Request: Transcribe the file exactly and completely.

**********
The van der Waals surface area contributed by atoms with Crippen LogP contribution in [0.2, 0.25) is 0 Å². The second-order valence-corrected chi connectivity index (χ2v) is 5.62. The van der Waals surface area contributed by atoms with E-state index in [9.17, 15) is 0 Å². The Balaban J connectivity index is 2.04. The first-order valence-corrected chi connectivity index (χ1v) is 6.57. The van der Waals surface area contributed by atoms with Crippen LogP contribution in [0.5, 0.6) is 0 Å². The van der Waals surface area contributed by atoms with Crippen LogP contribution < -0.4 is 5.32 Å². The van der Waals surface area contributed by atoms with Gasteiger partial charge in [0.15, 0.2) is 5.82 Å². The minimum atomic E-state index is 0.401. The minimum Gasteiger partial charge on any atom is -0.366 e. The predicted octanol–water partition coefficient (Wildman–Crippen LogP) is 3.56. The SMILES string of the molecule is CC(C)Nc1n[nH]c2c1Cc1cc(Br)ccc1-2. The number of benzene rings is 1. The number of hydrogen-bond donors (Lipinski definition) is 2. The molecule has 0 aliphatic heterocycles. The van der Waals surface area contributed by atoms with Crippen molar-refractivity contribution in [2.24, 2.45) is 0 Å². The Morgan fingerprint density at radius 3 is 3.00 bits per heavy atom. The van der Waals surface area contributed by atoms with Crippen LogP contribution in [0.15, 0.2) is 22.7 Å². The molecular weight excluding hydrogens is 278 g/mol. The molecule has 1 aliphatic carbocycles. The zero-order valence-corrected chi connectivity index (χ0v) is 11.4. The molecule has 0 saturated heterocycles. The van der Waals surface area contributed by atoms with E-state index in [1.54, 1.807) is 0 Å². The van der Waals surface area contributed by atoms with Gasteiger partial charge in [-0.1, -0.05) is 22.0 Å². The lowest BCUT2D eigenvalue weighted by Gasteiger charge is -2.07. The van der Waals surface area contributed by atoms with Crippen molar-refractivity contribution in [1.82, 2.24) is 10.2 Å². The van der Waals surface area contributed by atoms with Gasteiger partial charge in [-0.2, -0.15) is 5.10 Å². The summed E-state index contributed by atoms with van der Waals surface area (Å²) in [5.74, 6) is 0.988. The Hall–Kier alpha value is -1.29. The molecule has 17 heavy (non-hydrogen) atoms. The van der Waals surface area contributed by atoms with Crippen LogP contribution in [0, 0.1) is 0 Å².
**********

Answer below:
The van der Waals surface area contributed by atoms with Crippen LogP contribution in [0.2, 0.25) is 0 Å². The second-order valence-corrected chi connectivity index (χ2v) is 5.62. The van der Waals surface area contributed by atoms with E-state index in [9.17, 15) is 0 Å². The Balaban J connectivity index is 2.04. The first-order valence-corrected chi connectivity index (χ1v) is 6.57. The van der Waals surface area contributed by atoms with Crippen LogP contribution in [0.5, 0.6) is 0 Å². The van der Waals surface area contributed by atoms with Crippen LogP contribution < -0.4 is 5.32 Å². The van der Waals surface area contributed by atoms with Gasteiger partial charge in [0.15, 0.2) is 5.82 Å². The minimum atomic E-state index is 0.401. The minimum Gasteiger partial charge on any atom is -0.366 e. The predicted octanol–water partition coefficient (Wildman–Crippen LogP) is 3.56. The SMILES string of the molecule is CC(C)Nc1n[nH]c2c1Cc1cc(Br)ccc1-2. The number of benzene rings is 1. The number of hydrogen-bond donors (Lipinski definition) is 2. The molecule has 0 aliphatic heterocycles. The van der Waals surface area contributed by atoms with Crippen molar-refractivity contribution in [2.24, 2.45) is 0 Å². The Morgan fingerprint density at radius 3 is 3.00 bits per heavy atom. The van der Waals surface area contributed by atoms with Crippen LogP contribution in [0.15, 0.2) is 22.7 Å². The molecular weight excluding hydrogens is 278 g/mol. The molecule has 1 aliphatic carbocycles. The zero-order valence-corrected chi connectivity index (χ0v) is 11.4. The molecule has 0 saturated heterocycles. The van der Waals surface area contributed by atoms with E-state index in [1.54, 1.807) is 0 Å². The van der Waals surface area contributed by atoms with Gasteiger partial charge in [-0.1, -0.05) is 22.0 Å². The lowest BCUT2D eigenvalue weighted by Gasteiger charge is -2.07. The van der Waals surface area contributed by atoms with Crippen molar-refractivity contribution in [1.82, 2.24) is 10.2 Å². The van der Waals surface area contributed by atoms with Gasteiger partial charge in [-0.2, -0.15) is 5.10 Å². The summed E-state index contributed by atoms with van der Waals surface area (Å²) in [5.74, 6) is 0.988. The Hall–Kier alpha value is -1.29. The molecule has 17 heavy (non-hydrogen) atoms. The van der Waals surface area contributed by atoms with Crippen LogP contribution in [0, 0.1) is 0 Å².